Antagonistic Co-operation

by Hubert Chathi

The word "antagonistic" and its relatives generally have negative connotations. Nobody likes to be antagonized. In literature, the antagonist in a story works against the protagonist or main character, so we do not like to see the antagonist succeed. However, antagonism can be essential in some cases.  Many of our muscles come in what are called "antagonistic pairs," without which you would not be able to move. Muscles can only pull (by contracting) and relax; muscles cannot push. If you only had biceps, you would only be able to bend your arm; you also need your triceps in order to be able to straighten your arm.  Your basic movements rely on muscles that oppose each other, yet work together to allow you to walk, lift, or write.

But sometimes our muscles do not work as they should. If you have ever experienced a cramp, you know how painful this can be sometimes.  A cramp happens when a muscle suddenly tightens and will not loosen.  Many cases of back pain are also due to muscles that fail to relax as they should.  Some people require regular massage therapy due to pain caused by tight muscles.

As a co-operative, we should strive to operate like a well functioning body. As members of our co-operative, we all have different opinions and priorities, and we pull our co-operative in different directions.  Some people may be more focused on providing activities for our children, and some are more focused on helping our elders adapt to new challenges.  Some people prefer to be frugal, while others may wish to spend money to improve the quality of life here.  Some people value a strict adherence to our bylaws, while others adopt a more "live and let live" attitude.  Each of these views is welcome in our co-operative, and we should celebrate our differences. Indeed, without different opinions pulling us in different directions, our co-operative would be as lifeless as a skeleton with no muscles.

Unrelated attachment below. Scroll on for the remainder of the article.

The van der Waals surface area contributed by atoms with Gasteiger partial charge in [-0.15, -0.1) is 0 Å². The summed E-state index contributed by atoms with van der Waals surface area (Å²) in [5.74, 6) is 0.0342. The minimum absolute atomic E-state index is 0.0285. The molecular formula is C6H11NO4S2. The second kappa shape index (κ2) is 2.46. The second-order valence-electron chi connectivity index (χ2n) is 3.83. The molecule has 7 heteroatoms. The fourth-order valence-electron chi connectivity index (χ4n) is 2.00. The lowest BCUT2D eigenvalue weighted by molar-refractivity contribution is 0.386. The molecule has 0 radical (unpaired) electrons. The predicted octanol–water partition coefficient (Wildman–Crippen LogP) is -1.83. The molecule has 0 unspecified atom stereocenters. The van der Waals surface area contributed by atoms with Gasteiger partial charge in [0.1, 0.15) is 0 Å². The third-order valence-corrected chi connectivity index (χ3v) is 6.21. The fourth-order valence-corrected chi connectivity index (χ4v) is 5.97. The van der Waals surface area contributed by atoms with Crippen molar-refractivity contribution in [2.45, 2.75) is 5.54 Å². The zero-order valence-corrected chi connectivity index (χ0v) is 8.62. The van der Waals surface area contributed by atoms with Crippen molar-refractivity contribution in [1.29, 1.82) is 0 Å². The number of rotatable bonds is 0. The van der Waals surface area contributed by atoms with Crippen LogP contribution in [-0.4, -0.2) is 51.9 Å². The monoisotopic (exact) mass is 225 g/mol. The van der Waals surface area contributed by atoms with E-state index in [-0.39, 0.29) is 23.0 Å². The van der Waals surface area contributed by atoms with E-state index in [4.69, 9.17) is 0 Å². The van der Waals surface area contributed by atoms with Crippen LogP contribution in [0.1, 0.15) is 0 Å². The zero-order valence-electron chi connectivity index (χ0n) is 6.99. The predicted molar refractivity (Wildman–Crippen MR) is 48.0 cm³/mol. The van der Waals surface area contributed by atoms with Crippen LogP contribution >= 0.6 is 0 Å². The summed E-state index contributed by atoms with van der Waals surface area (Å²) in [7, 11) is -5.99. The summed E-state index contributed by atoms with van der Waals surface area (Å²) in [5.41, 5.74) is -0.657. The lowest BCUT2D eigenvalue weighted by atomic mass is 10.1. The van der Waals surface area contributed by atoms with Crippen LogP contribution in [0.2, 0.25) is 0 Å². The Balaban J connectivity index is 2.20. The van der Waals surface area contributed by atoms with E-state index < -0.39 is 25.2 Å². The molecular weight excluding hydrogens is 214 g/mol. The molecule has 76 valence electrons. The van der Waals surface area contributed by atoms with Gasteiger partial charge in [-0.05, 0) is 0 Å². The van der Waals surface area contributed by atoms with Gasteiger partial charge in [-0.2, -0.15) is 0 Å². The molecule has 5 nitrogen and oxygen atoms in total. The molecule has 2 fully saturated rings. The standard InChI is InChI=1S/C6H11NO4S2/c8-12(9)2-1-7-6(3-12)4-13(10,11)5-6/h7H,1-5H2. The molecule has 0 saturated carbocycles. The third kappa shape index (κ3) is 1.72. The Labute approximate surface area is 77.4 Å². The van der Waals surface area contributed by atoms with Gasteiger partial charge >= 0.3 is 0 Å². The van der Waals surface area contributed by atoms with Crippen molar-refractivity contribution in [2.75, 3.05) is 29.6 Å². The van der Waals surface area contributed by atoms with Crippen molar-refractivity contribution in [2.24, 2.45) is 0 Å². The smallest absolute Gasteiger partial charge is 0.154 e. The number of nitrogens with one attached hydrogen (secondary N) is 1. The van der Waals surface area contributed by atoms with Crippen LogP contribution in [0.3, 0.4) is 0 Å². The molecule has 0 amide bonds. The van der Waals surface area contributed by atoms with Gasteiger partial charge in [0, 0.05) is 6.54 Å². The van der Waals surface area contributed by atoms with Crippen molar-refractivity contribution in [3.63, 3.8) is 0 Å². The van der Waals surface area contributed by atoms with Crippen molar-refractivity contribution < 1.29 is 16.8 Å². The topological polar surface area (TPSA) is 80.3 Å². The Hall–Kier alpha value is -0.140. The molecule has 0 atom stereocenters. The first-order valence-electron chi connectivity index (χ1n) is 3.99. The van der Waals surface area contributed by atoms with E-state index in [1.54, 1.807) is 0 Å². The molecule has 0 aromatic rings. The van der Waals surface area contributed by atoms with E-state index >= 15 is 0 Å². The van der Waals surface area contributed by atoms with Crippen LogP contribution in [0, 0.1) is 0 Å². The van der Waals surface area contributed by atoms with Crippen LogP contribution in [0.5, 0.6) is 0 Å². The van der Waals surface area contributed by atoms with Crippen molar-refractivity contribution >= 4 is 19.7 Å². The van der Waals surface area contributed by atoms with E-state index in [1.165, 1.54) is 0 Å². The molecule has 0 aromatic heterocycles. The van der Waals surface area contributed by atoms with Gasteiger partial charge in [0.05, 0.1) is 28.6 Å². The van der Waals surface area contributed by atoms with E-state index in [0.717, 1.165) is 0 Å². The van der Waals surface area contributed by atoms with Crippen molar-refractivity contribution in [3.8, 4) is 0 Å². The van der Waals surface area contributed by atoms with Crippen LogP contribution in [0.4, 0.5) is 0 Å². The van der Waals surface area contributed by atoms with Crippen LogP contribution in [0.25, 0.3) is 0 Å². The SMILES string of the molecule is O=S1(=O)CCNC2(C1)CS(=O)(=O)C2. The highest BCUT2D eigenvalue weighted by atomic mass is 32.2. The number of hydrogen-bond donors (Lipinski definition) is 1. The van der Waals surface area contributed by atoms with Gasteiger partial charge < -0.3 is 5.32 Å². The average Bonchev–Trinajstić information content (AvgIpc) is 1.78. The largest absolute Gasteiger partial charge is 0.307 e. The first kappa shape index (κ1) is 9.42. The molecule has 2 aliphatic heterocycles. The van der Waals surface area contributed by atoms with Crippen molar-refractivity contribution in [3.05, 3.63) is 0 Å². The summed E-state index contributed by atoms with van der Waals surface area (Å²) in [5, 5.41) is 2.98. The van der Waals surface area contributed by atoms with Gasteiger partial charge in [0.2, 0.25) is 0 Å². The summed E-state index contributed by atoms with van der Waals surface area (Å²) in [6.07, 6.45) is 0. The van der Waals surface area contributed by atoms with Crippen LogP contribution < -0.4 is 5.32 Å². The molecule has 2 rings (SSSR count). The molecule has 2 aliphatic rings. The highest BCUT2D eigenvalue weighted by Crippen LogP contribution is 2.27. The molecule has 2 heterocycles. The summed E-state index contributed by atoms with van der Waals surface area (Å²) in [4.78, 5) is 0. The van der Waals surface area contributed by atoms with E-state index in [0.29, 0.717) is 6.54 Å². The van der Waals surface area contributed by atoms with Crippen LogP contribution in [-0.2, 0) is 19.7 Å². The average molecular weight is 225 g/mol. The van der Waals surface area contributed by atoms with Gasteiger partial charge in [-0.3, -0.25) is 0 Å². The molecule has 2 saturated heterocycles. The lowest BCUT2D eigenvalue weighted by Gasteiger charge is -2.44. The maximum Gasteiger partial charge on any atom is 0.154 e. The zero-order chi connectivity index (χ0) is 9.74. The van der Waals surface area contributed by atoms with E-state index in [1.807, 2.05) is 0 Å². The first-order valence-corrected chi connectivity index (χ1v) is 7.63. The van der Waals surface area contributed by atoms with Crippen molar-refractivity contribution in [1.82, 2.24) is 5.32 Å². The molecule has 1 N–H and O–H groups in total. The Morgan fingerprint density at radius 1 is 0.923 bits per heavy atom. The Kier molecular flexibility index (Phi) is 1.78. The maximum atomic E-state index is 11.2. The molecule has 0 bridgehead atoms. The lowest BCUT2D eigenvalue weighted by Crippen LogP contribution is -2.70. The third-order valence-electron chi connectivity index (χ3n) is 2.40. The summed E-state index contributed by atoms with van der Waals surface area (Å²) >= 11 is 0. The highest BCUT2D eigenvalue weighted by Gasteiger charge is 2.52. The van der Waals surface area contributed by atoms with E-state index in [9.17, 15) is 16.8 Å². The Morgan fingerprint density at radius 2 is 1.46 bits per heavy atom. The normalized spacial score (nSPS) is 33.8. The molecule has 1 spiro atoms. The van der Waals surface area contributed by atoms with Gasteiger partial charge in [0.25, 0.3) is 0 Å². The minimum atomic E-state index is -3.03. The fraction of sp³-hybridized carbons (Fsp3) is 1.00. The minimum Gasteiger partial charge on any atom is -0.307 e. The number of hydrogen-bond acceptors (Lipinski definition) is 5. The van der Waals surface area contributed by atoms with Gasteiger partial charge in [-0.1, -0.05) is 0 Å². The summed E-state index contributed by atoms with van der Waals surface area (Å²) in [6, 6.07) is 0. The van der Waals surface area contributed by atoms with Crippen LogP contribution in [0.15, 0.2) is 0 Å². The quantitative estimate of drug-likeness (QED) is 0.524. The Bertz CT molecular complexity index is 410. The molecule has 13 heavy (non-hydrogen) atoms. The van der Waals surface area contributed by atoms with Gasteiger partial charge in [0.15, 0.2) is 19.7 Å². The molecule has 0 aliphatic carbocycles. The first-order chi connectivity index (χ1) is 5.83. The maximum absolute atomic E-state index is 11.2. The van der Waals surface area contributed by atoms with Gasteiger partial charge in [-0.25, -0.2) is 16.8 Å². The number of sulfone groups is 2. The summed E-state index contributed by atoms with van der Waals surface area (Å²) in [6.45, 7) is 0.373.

But in order for our co-operative to get anywhere, we must be willing, not just to pull in the direction that we want to go, but also to sometimes let go when others are pulling in a different direction.  Sometimes we must allow other members to go ahead with their opinions and priorities without getting in their way.

Unlike our bodies, however, our co-operative does not have a central "brain" coordinating our actions, telling us when to pull and when to let go.  Instead we must, as a co-operative, come to an agreement among ourselves.  We must communicate with each other, and come to understand the perspectives of other members.  Then we can decide when each member should have an opportunity to pull so that we do not prevent our co-op from moving forward by pulling in opposite directions at the same time.

We often see people with opposing viewpoints as adversaries.  But while we may be antagonistic, we can still be co-operative.